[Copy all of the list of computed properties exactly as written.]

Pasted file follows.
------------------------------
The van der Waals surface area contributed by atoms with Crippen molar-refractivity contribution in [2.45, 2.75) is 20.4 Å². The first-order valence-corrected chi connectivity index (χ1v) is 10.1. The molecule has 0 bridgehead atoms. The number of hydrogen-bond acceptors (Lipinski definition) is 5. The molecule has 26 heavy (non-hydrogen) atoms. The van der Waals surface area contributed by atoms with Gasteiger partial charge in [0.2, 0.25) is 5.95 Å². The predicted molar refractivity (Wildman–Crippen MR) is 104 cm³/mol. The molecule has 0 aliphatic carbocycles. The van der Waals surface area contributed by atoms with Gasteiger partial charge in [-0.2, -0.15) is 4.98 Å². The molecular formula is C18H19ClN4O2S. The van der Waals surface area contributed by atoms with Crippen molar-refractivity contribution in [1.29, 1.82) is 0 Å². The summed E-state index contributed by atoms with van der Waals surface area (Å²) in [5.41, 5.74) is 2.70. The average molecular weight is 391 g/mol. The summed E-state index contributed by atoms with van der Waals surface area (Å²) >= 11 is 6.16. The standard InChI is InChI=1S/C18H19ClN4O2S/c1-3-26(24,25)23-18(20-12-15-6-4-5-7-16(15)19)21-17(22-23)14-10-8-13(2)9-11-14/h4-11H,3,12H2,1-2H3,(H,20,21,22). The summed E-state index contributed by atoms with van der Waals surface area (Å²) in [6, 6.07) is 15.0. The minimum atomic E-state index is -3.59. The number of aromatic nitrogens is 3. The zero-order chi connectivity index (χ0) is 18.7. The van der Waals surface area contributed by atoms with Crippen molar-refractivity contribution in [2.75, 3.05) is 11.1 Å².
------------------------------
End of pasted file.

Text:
The van der Waals surface area contributed by atoms with Crippen molar-refractivity contribution in [2.45, 2.75) is 20.4 Å². The first-order valence-corrected chi connectivity index (χ1v) is 10.1. The molecule has 0 bridgehead atoms. The number of hydrogen-bond acceptors (Lipinski definition) is 5. The molecule has 26 heavy (non-hydrogen) atoms. The van der Waals surface area contributed by atoms with Gasteiger partial charge in [0.2, 0.25) is 5.95 Å². The predicted molar refractivity (Wildman–Crippen MR) is 104 cm³/mol. The molecule has 0 aliphatic carbocycles. The van der Waals surface area contributed by atoms with Gasteiger partial charge in [-0.2, -0.15) is 4.98 Å². The molecular formula is C18H19ClN4O2S. The van der Waals surface area contributed by atoms with Crippen molar-refractivity contribution in [1.29, 1.82) is 0 Å². The summed E-state index contributed by atoms with van der Waals surface area (Å²) in [5.41, 5.74) is 2.70. The average molecular weight is 391 g/mol. The summed E-state index contributed by atoms with van der Waals surface area (Å²) >= 11 is 6.16. The standard InChI is InChI=1S/C18H19ClN4O2S/c1-3-26(24,25)23-18(20-12-15-6-4-5-7-16(15)19)21-17(22-23)14-10-8-13(2)9-11-14/h4-11H,3,12H2,1-2H3,(H,20,21,22). The summed E-state index contributed by atoms with van der Waals surface area (Å²) in [6, 6.07) is 15.0. The minimum atomic E-state index is -3.59. The number of aromatic nitrogens is 3. The zero-order chi connectivity index (χ0) is 18.7. The van der Waals surface area contributed by atoms with Crippen molar-refractivity contribution in [2.75, 3.05) is 11.1 Å².